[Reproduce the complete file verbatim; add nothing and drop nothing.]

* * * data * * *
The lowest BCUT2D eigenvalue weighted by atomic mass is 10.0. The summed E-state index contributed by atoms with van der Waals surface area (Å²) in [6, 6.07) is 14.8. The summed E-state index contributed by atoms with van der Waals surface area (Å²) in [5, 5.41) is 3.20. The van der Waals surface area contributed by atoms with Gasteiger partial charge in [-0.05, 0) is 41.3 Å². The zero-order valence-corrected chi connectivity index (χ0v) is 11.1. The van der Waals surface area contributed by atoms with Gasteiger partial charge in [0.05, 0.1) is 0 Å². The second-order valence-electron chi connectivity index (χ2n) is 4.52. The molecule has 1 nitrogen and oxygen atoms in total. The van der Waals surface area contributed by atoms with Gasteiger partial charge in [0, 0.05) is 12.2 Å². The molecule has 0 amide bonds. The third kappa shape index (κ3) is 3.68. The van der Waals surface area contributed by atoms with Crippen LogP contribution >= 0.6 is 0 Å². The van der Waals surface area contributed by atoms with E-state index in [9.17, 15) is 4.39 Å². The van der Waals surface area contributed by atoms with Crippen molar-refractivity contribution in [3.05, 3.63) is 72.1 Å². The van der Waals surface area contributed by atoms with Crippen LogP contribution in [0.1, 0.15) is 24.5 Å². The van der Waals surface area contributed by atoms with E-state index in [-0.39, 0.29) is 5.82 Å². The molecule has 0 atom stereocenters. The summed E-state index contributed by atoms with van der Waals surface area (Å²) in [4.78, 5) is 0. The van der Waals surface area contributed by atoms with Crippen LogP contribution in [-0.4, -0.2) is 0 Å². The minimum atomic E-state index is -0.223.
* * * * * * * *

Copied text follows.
The lowest BCUT2D eigenvalue weighted by atomic mass is 10.0. The summed E-state index contributed by atoms with van der Waals surface area (Å²) in [6, 6.07) is 14.8. The summed E-state index contributed by atoms with van der Waals surface area (Å²) in [5, 5.41) is 3.20. The van der Waals surface area contributed by atoms with Gasteiger partial charge in [-0.05, 0) is 41.3 Å². The zero-order valence-corrected chi connectivity index (χ0v) is 11.1. The van der Waals surface area contributed by atoms with Gasteiger partial charge in [0.05, 0.1) is 0 Å². The second-order valence-electron chi connectivity index (χ2n) is 4.52. The molecule has 1 nitrogen and oxygen atoms in total. The van der Waals surface area contributed by atoms with Gasteiger partial charge in [0, 0.05) is 12.2 Å². The molecule has 0 amide bonds. The third kappa shape index (κ3) is 3.68. The van der Waals surface area contributed by atoms with Crippen LogP contribution >= 0.6 is 0 Å². The van der Waals surface area contributed by atoms with E-state index in [9.17, 15) is 4.39 Å². The van der Waals surface area contributed by atoms with Crippen molar-refractivity contribution in [3.05, 3.63) is 72.1 Å². The van der Waals surface area contributed by atoms with Crippen LogP contribution in [0.1, 0.15) is 24.5 Å². The van der Waals surface area contributed by atoms with E-state index in [-0.39, 0.29) is 5.82 Å². The molecule has 0 atom stereocenters. The summed E-state index contributed by atoms with van der Waals surface area (Å²) in [4.78, 5) is 0. The van der Waals surface area contributed by atoms with Crippen LogP contribution in [-0.4, -0.2) is 0 Å². The minimum atomic E-state index is -0.223.